A recent Spanish-Colombian counterterrorism investigation has confirmed the previously widespread belief that the Revolutionary Armed Forces of Colombia (Fuerzas Armadas Revolucionarias de Colombia - FARC) and the Basque Homeland and Freedom group (Euskadi Ta Askatasuna - ETA) have enjoyed mutually beneficial logistical and tactical connections. According to the results of the investigation, ETA has been training FARC members in explosives and weapons since 2003, as well as providing logistical support to the Colombian guerrillas in the execution of several terrorist attacks. In exchange, FARC compensated the Basque terrorists for their training and assistance, using financial revenues obtained through drug trafficking. In this sense, the two organizations have engaged in an economic and tactical partnership, enabled by their ideological affinities but dictated by pragmatic reasoning.
News reports describing substantial ties between the ETA and FARC pre-date the current 2008 investigations by many years. In April 2002, the International Relations Committee of the U.S. House of Representatives issued a report using Colombian sources that established a link between FARC, the Irish Republican Army (IRA), and the ETA (EFE [Spain], April 24, 2002). At the time of its release, the report was backed by Colombian government sources that claimed FARC members had received training in explosives and urban guerrilla tactics from both IRA and ETA militants (AFP–Spanish, April 25, 2002). The Spanish government, by contrast, denied the validity of the report and the then-Minister of the Interior, Mariano Rajoy, gave assurances that he did not possess any information that could substantiate allegations of an ongoing FARC-ETA partnership (Deutsche Presse-Agentur, April 25, 2002).
Training Camps in the Jungle
In the following years the FARC-ETA nexus was further exposed, revealing both ETA’s involvement in training Colombian militants, as well as the Basque’s organization logistical support in several FARC attacks. For instance, Colombian police forces foiled a plot against former President Alvaro Uribe Velez, which was supposed to take place on his inauguration day, August 2, 2002. On this occasion, the police were able to identify the FARC cell responsible for the plan and declared that the militants behind the failed assassination plot had been trained by ETA (Spanish Newswire Services, August 31, 2002).
In February 2003, then-Colombian Minister of Defense Marta Lucia Ramirez stated that ETA had supported FARC and provided the organization with military training in explosives and logistical support. This aid helped the organization perpetrate a car-bomb attack in the Bogotá night club El Nogal, which killed 25 people and wounded 160 (El Mundo [Madrid] February 12, 2003). Following Minister Ramirez’s declarations, Ana Palacio, the Spanish Minister of Foreign Affairs at the time, confirmed that the Spanish secret services had found evidence that corroborated the Colombian investigations, proving that the El Nogal attack of February 7, 2003, had been carried out in collaboration with ETA (El Mundo, February 20, 2003).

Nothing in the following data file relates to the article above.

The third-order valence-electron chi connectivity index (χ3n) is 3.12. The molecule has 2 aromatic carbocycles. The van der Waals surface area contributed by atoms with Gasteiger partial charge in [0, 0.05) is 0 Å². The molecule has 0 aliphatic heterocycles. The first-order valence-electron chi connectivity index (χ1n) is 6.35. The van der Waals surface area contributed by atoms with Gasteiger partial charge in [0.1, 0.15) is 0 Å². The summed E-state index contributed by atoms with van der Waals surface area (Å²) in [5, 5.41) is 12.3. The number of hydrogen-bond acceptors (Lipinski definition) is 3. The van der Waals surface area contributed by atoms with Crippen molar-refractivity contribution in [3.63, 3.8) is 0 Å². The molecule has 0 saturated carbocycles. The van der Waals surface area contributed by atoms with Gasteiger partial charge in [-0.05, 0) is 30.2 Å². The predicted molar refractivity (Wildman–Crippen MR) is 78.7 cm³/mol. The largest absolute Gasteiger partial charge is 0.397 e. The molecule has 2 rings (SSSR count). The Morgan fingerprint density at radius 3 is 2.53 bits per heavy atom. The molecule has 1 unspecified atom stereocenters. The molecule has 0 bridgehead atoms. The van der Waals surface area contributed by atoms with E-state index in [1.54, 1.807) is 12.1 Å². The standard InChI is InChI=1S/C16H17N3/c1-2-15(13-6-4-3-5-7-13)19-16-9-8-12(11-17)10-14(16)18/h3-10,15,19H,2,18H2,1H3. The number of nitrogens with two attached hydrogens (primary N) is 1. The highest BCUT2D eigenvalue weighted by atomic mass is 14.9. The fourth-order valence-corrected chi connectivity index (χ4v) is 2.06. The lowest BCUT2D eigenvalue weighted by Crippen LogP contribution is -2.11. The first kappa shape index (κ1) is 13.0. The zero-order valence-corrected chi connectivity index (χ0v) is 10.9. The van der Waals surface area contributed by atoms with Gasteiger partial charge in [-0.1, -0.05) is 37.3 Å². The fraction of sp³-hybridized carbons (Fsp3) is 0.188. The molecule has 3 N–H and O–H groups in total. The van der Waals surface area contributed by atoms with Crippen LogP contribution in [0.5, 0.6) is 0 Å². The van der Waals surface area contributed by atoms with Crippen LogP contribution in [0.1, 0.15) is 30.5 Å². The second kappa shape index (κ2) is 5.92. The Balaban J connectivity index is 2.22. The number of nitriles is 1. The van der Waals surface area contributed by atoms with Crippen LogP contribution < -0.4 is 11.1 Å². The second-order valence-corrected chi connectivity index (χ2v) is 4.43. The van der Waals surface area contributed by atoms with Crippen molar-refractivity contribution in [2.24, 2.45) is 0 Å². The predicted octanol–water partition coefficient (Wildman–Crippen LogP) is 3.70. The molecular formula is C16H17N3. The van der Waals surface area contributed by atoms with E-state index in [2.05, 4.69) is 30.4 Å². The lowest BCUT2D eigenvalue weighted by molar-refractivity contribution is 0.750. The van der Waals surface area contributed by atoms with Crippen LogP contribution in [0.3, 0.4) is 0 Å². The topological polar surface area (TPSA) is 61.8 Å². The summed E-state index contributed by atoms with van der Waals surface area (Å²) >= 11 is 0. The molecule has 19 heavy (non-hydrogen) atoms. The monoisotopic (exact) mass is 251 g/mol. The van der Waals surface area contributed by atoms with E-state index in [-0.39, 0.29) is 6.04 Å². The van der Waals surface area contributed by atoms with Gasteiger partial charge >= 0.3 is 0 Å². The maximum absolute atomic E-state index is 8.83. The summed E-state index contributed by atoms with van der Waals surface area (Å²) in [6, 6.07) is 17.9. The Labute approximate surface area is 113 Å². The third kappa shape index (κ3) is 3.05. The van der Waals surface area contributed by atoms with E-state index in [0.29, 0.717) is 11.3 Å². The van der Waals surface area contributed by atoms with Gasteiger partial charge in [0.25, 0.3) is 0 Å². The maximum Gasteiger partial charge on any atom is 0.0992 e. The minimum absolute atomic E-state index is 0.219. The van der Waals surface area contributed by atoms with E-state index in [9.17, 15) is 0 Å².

Even more substantial connections between the two organizations have emerged in the course of the past year. First, in January 2008, the Colombian newspaper El Tiempo published an exclusive interview with a former FARC militant, “Camacho,” who stated that seven ETA members had trained a FARC cell in the Colombian region of Tolima, teaching them how to fabricate and deploy explosive devices. Another former militant interviewed by El Tiempo validated the information, adding that the ETA-trained cell had fabricated over 10 tons of bombs in the past year (Deutsche Presse-Agentur-Spanish, January 18, 2008). These allegations were further confirmed by another former FARC member interviewed by Caracol, a Colombian Radio Station. In the interview, the former guerrilla fighter - speaking on condition of anonymity - stated that ETA had trained FARC cells in explosives and urban guerrilla tactics, adding that some of the training sessions had taken place in Venezuela, near the Colombian border. The former gunman also said that the two organizations maintained a business relationship, as FARC compensated ETA for the training sessions (UPI Reporte, June 12, 2008). Moreover, he added that both groups were engaged in drug trafficking, and that FARC would at times compensate ETA for its training with drugs that the Basque group would then resell in Spain (UPI Reporte, June 12, 2008).
A Computer Full of Secrets